Cognitive development in absence epilepsy during long-term follow-up

Eric L.A. Fonseca Wald, Sylvia Klinkenberg, Twan P.C. Voncken, Saskia C.M. Ebus, Albert P. Aldenkamp, Johan S.H. Vles, R. Jeroen Vermeulen, Jos G.M. Hendriksen, Mariette H.J.A. Debeij-van Hall (Corresponding author)

Research output: Contribution to journalArticleAcademicpeer-review

Abstract

Absence epilepsy (AE) has been associated with lower than average cognitive functioning, which are clinically relevant in some and may predispose to problems later in life. This study aimed to assess cognitive development during long-term follow-up in children with AE. Thirty-one children with AE, who had undergone two neuropsychological assessments between 2010 and 2017 were analyzed retrospectively. Cognitive measurements were 1.7 ± 0.95 years apart. The difference in neurocognitive test scores was assessed on a group level and on an individual level using reliable change methodology. Results show that sustained attention was lower at the first measurement compared to the normative mean. Sustained attention improved during follow-up and 7 out of 14 children showed improvement after correction for practice effects. Receptive vocabulary showed a decline over time, but did not differ from the normative mean. Significant lower mean group scores were present for performance IQ, perceptual organization, processing speed, simple reaction times, and visual motor integration, while being stable over time in the majority of children. Cognitive development was not associated with seizure freedom. Mild-to-severe academic underachievement was present in 65% and comorbidities that might affect learning in 38%. This study in children with AE showed improvement in sustained attention during long-term follow-up while other cognitive weaknesses persisted over time, regardless of seizure freedom.

LanguageEnglish
Pages1003-1021
JournalChild Neuropsychology
Volume25
Issue number8
DOIs
StatePublished - 2019

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Absence Epilepsy
Seizures
Underachievement
Vocabulary
Reaction Time
Comorbidity
Learning

Keywords

  • Absence epilepsy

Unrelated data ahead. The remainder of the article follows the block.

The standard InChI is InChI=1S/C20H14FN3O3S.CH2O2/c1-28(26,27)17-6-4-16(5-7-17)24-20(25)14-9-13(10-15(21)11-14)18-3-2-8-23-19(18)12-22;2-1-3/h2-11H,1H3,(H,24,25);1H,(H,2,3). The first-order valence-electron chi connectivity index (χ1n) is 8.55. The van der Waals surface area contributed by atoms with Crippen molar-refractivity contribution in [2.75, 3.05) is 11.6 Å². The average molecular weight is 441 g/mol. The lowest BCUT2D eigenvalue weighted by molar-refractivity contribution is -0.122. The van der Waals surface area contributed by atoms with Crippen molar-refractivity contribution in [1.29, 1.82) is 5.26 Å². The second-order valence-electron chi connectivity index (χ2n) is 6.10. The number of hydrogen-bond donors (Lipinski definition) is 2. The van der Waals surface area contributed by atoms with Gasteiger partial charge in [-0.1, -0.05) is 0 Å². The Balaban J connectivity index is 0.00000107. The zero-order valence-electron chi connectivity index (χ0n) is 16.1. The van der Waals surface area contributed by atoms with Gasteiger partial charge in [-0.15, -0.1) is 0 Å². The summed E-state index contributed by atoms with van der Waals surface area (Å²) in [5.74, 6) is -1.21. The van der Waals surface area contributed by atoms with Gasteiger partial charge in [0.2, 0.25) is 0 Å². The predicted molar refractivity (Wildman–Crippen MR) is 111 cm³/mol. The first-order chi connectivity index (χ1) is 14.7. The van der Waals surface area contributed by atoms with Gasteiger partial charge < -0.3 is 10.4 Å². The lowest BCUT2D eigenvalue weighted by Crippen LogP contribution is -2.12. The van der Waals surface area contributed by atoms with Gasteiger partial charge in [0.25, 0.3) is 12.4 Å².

• academic performance
  • cognition
  • longitudinal
  • neurodevelopment

Cite this

Fonseca Wald, E. L. A., Klinkenberg, S., Voncken, T. P. C., Ebus, S. C. M., Aldenkamp, A. P., Vles, J. S. H., ... Debeij-van Hall, M. H. J. A. (2019). Cognitive development in absence epilepsy during long-term follow-up. Child Neuropsychology, 25(8), 1003-1021. DOI: 10.1080/09297049.2019.1614156
Fonseca Wald, Eric L.A. ; Klinkenberg, Sylvia ; Voncken, Twan P.C. ; Ebus, Saskia C.M. ; Aldenkamp, Albert P. ; Vles, Johan S.H. ; Vermeulen, R. Jeroen ; Hendriksen, Jos G.M. ; Debeij-van Hall, Mariette H.J.A./ Cognitive development in absence epilepsy during long-term follow-up. In: Child Neuropsychology. 2019 ; Vol. 25, No. 8. pp. 1003-1021
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abstract = "Absence epilepsy (AE) has been associated with lower than average cognitive functioning, which are clinically relevant in some and may predispose to problems later in life. This study aimed to assess cognitive development during long-term follow-up in children with AE. Thirty-one children with AE, who had undergone two neuropsychological assessments between 2010 and 2017 were analyzed retrospectively. Cognitive measurements were 1.7 ± 0.95 years apart. The difference in neurocognitive test scores was assessed on a group level and on an individual level using reliable change methodology. Results show that sustained attention was lower at the first measurement compared to the normative mean. Sustained attention improved during follow-up and 7 out of 14 children showed improvement after correction for practice effects. Receptive vocabulary showed a decline over time, but did not differ from the normative mean. Significant lower mean group scores were present for performance IQ, perceptual organization, processing speed, simple reaction times, and visual motor integration, while being stable over time in the majority of children. Cognitive development was not associated with seizure freedom. Mild-to-severe academic underachievement was present in 65{\%} and comorbidities that might affect learning in 38{\%}. This study in children with AE showed improvement in sustained attention during long-term follow-up while other cognitive weaknesses persisted over time, regardless of seizure freedom.",
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Fonseca Wald, ELA, Klinkenberg, S, Voncken, TPC, Ebus, SCM, Aldenkamp, AP, Vles, JSH, Vermeulen, RJ, Hendriksen, JGM & Debeij-van Hall, MHJA 2019, 'Cognitive development in absence epilepsy during long-term follow-up' Child Neuropsychology, vol. 25, no. 8, pp. 1003-1021. DOI: 10.1080/09297049.2019.1614156

Cognitive development in absence epilepsy during long-term follow-up. / Fonseca Wald, Eric L.A.; Klinkenberg, Sylvia; Voncken, Twan P.C.; Ebus, Saskia C.M.; Aldenkamp, Albert P.; Vles, Johan S.H.; Vermeulen, R. Jeroen; Hendriksen, Jos G.M.; Debeij-van Hall, Mariette H.J.A. (Corresponding author).

In: Child Neuropsychology, Vol. 25, No. 8, 2019, p. 1003-1021.

Research output: Contribution to journalArticleAcademicpeer-review

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AU - Fonseca Wald,Eric L.A.

AU - Klinkenberg,Sylvia

AU - Voncken,Twan P.C.

AU - Ebus,Saskia C.M.

AU - Aldenkamp,Albert P.

AU - Vles,Johan S.H.

AU - Vermeulen,R. Jeroen

AU - Hendriksen,Jos G.M.

AU - Debeij-van Hall,Mariette H.J.A.

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Fonseca Wald ELA, Klinkenberg S, Voncken TPC, Ebus SCM, Aldenkamp AP, Vles JSH et al. Cognitive development in absence epilepsy during long-term follow-up. Child Neuropsychology. 2019;25(8):1003-1021. Available from, DOI: 10.1080/09297049.2019.1614156